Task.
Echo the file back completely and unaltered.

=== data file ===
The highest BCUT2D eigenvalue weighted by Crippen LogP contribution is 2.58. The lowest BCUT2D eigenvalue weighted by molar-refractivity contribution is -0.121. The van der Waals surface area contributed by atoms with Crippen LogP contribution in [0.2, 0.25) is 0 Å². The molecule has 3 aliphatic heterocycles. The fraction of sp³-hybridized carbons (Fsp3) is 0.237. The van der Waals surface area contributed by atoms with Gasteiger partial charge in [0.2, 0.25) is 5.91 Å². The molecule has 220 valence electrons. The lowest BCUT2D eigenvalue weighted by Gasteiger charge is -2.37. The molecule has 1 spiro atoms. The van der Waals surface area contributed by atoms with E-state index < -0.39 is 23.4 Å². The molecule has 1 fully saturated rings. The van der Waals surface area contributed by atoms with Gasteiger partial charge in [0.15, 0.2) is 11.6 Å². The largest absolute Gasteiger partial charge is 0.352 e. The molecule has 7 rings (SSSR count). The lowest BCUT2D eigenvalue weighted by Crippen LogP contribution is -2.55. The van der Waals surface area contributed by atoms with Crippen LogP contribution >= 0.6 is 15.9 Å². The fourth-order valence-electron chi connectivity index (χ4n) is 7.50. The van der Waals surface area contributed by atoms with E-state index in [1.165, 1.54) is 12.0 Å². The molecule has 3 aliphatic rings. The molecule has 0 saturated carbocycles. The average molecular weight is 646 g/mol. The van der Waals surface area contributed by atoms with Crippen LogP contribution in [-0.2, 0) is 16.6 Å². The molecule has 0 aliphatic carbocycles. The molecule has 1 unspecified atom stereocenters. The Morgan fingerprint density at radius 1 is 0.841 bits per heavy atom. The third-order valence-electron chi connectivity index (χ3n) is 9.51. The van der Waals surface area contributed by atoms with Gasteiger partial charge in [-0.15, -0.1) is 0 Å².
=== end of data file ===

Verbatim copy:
The highest BCUT2D eigenvalue weighted by Crippen LogP contribution is 2.58. The lowest BCUT2D eigenvalue weighted by molar-refractivity contribution is -0.121. The van der Waals surface area contributed by atoms with Crippen LogP contribution in [0.2, 0.25) is 0 Å². The molecule has 3 aliphatic heterocycles. The fraction of sp³-hybridized carbons (Fsp3) is 0.237. The van der Waals surface area contributed by atoms with Gasteiger partial charge in [0.2, 0.25) is 5.91 Å². The molecule has 220 valence electrons. The lowest BCUT2D eigenvalue weighted by Gasteiger charge is -2.37. The molecule has 1 spiro atoms. The van der Waals surface area contributed by atoms with E-state index < -0.39 is 23.4 Å². The molecule has 1 fully saturated rings. The van der Waals surface area contributed by atoms with Gasteiger partial charge in [0.15, 0.2) is 11.6 Å². The largest absolute Gasteiger partial charge is 0.352 e. The molecule has 7 rings (SSSR count). The lowest BCUT2D eigenvalue weighted by Crippen LogP contribution is -2.55. The van der Waals surface area contributed by atoms with Crippen LogP contribution >= 0.6 is 15.9 Å². The fourth-order valence-electron chi connectivity index (χ4n) is 7.50. The van der Waals surface area contributed by atoms with E-state index in [1.165, 1.54) is 12.0 Å². The molecule has 3 aliphatic rings. The molecule has 0 saturated carbocycles. The average molecular weight is 646 g/mol. The van der Waals surface area contributed by atoms with Crippen LogP contribution in [-0.2, 0) is 16.6 Å². The molecule has 0 aliphatic carbocycles. The molecule has 1 unspecified atom stereocenters. The Morgan fingerprint density at radius 1 is 0.841 bits per heavy atom. The third-order valence-electron chi connectivity index (χ3n) is 9.51. The van der Waals surface area contributed by atoms with Gasteiger partial charge in [-0.15, -0.1) is 0 Å².